Each of the interrupter housings is provided with an operating contact rod which is connected to the movable contacts of its interrupter. Each of these contact rods is connected to a respective outer end of the triangular member 110. In FIG. 4, the contact rod of interrupter 41 is disposed immediately behind the connecting bolt 111 which connects member 110 to that operating rod. The operating rod of interrupter 40 and of the third interrupter (not shown in the drawings) are connected immediately behind bolts 112 and 113, respectively, in FIG. 4.
Member 110 is then connected to a main operating rod 115 which is connected to a conventional drive mechanism contained within the housing 30. This mechanism can be of any desired type such as conventional pneumatic operating mechanism.
It will be noted that the structure described to this point permits very simple installation of the interrupters including interrupting housings 40 and 41 in the tank assembly 10 since it is only necessary to open the connection between members 65 and 66 and then insert these interrupters, which have been previously assembled on the common support plate 30. Moreover, the arrangement obviously makes the system capable of easy and rapid maintenance and inspection without prolonged shutdown times.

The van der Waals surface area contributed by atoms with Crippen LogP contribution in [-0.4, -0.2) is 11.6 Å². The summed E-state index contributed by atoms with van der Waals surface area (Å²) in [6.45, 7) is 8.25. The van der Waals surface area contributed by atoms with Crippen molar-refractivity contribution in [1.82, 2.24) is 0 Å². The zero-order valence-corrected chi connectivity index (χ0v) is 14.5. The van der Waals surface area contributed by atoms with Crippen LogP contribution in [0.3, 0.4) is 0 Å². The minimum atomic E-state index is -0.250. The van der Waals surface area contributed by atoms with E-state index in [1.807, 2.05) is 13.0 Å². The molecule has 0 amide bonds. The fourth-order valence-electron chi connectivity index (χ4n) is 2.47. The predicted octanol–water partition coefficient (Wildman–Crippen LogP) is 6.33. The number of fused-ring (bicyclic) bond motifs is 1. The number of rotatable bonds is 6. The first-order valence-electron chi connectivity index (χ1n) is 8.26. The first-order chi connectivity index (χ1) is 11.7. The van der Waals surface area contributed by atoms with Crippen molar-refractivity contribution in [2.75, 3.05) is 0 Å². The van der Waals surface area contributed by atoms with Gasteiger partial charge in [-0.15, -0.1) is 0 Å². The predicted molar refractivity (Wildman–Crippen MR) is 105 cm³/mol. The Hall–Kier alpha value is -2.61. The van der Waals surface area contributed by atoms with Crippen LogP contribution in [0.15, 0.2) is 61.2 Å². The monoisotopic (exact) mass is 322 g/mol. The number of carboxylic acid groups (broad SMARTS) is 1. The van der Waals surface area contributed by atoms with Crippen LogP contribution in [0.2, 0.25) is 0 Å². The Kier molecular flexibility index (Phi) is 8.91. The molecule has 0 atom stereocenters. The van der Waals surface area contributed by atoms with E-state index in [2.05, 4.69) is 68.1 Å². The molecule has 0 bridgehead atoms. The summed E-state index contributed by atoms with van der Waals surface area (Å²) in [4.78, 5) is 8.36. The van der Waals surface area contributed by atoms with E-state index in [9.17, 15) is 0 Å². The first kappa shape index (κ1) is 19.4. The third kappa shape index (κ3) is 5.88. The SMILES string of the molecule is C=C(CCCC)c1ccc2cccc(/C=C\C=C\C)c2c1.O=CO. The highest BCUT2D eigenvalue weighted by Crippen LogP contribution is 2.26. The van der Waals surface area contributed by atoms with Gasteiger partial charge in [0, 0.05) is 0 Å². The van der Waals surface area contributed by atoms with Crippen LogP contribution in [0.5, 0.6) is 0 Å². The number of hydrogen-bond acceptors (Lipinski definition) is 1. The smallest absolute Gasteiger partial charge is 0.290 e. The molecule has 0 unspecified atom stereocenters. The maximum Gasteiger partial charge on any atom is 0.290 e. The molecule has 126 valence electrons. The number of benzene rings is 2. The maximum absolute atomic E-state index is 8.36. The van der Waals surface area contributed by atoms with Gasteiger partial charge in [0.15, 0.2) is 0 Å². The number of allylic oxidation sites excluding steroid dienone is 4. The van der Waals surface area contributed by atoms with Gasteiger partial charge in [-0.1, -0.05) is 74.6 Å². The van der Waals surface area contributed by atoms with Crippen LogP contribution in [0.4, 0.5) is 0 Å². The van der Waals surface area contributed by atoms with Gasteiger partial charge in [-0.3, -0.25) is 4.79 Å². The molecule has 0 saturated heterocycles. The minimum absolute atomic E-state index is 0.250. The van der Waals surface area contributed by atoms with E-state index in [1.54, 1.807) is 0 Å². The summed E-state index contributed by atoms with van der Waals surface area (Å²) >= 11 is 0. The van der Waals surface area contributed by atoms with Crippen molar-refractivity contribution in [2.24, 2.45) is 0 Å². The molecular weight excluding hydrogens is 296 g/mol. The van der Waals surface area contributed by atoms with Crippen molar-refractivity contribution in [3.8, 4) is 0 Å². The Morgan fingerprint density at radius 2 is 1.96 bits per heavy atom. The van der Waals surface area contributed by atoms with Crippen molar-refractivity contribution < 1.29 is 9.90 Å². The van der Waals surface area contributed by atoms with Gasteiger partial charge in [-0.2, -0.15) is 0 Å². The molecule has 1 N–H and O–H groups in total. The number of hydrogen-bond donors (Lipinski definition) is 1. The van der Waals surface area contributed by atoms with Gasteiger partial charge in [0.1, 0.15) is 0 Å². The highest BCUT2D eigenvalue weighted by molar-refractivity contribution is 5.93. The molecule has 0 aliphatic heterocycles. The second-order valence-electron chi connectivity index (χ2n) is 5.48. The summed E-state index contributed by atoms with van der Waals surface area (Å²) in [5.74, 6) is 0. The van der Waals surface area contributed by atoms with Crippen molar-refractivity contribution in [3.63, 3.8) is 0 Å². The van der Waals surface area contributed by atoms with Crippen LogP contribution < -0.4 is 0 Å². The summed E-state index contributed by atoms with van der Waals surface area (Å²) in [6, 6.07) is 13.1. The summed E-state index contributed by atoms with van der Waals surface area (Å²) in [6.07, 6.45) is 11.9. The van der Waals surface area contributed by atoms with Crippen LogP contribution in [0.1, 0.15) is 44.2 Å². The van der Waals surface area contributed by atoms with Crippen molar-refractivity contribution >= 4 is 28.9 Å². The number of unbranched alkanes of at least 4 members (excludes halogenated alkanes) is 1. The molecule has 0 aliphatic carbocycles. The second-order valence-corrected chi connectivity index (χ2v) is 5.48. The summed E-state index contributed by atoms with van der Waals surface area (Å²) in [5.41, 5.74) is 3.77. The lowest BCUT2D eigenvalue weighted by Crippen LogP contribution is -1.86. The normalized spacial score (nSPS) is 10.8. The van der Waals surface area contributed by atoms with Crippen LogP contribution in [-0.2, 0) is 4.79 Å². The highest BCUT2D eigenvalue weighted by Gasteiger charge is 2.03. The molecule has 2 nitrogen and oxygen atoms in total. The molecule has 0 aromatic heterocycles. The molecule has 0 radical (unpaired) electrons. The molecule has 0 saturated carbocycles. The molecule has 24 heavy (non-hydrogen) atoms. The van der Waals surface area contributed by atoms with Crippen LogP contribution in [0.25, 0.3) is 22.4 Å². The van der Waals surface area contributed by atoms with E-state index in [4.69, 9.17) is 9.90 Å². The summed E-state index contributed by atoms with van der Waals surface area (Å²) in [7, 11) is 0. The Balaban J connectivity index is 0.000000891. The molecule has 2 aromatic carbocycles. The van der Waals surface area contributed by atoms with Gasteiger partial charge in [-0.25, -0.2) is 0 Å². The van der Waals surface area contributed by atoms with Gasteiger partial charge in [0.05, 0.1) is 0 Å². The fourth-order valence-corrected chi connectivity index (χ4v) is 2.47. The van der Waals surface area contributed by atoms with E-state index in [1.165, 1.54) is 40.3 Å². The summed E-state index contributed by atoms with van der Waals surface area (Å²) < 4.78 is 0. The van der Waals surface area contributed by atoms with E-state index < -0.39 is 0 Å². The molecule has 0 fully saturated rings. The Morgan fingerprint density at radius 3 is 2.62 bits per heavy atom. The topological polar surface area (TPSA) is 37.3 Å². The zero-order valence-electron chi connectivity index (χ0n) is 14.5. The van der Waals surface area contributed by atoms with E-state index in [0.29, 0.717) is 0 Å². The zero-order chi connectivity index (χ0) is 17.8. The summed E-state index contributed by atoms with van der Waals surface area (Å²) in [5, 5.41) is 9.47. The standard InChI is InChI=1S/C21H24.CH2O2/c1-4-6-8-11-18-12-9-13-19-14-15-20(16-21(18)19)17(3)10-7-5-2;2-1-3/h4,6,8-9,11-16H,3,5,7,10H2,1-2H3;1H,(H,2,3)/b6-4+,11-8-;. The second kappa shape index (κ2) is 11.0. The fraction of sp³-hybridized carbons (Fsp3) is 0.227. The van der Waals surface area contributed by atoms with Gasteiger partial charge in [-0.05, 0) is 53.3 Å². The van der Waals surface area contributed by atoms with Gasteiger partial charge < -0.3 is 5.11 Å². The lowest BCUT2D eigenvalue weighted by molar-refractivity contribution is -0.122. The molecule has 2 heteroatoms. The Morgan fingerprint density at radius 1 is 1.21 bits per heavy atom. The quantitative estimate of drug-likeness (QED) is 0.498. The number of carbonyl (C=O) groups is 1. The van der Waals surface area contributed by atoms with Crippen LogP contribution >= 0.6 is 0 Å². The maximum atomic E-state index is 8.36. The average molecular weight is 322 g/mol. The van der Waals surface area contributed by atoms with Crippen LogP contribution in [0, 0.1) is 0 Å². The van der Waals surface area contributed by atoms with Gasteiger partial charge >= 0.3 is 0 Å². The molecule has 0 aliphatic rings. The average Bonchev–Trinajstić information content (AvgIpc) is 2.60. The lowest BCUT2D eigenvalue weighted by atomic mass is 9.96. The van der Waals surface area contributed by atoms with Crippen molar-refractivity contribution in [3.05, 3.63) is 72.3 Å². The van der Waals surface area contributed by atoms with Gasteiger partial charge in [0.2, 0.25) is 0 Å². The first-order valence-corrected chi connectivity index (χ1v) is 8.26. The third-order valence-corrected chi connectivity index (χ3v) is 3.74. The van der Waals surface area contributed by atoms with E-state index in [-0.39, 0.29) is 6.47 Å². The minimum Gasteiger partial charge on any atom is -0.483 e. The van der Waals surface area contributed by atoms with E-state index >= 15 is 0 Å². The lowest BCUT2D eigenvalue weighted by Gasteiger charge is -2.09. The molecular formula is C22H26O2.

It was previously noted that the main operating rod 115 of FIGS. 3 and 4 is driven from a main operating mechanism 30. This operating rod passes through a contact position monitoring assembly 31 which is shown in FIG. 3 and is also shown in FIGS. 7 and 8. Referring to FIGS. 3, 7 and 8, the contact rod 115 has a fitting 120 connected thereto which has an extending ear section 121. Ear section 121 has a cylindrical member 122 extending therefrom which enters slot 123 in crank 124 which is pivotally mounted on a stationary pivot 125. The crank 124 rotates from the solid line position to the phantom line position shown in FIGS. 3 and 7 as the operating rod 115 moves from the engaged position to a disengaged position.